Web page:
Automakers recalled more than 16.2 million vehicles in 2012, according to the National Highway Traffic Safety Administration. The majority of recalls come in response to consumer complaints. A defect that could affect thousands of vehicles may cause one car accident, then another, then another. Consumers report these problems and, eventually, the problem grows serious enough for automakers to submit to the expense and potentially reputation-damaging step of a recall.
The head of the NHTSA referred to consumers as the “lifeblood of the recall process.” Government investigations are generally begun because a critical mass of consumer complaints has drawn attention to an issue. The NHTSA received a total of 41,912 complaints from consumers last year regarding potential safety defects in motor vehicles. That number is actually down from 2011 and significantly down from the 65,765 complaints in 2010 which led to more than 20 million recalled vehicles.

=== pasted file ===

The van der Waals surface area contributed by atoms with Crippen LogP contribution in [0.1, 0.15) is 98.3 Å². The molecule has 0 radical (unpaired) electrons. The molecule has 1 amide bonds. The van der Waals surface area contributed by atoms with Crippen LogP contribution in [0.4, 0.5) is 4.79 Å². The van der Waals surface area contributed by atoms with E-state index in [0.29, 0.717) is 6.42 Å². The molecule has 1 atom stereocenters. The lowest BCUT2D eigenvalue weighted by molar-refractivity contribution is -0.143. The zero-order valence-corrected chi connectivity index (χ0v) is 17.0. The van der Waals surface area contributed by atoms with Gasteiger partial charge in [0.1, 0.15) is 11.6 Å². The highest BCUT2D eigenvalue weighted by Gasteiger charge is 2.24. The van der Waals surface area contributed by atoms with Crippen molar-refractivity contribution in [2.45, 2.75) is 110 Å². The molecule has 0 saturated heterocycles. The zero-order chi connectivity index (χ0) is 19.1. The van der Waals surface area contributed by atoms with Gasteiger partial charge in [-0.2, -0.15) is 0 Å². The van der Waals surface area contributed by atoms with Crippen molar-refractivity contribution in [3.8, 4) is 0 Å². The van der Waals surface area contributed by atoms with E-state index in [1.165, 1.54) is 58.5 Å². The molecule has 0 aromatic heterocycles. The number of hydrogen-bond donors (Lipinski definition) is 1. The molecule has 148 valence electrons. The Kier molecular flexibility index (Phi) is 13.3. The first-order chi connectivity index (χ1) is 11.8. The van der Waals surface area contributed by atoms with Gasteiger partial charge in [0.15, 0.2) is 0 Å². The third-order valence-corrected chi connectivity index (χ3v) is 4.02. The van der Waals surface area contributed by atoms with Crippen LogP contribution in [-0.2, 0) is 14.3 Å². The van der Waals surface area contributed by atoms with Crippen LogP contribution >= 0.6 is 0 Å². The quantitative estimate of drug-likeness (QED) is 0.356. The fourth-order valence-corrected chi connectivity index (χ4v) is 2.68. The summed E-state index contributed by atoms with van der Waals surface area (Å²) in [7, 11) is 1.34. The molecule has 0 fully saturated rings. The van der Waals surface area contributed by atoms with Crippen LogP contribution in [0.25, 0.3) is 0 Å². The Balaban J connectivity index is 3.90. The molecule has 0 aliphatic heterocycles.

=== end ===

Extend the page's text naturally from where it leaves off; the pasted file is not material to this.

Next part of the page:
Consumers may not be aware of the pivotal role they play in ensuring that products are safe and effective for their intended use. Manufacturers and retailers do not recall products lightly. Until the potential damage from consumer lawsuits and complaints outweighs the costs of the recall, most will refuse to act. If you are injured by a product or notice a potential safety hazard caused by a defective product, it is important to speak up and draw attention to the problem. The companies that make and sell dangerous products must be held accountable for any damage caused by a defective product.
Source: Los Angeles Times, “NHTSA: Automakers recalled 16.2 million vehicles last year,” by Brian Thevenot, 17 January 2013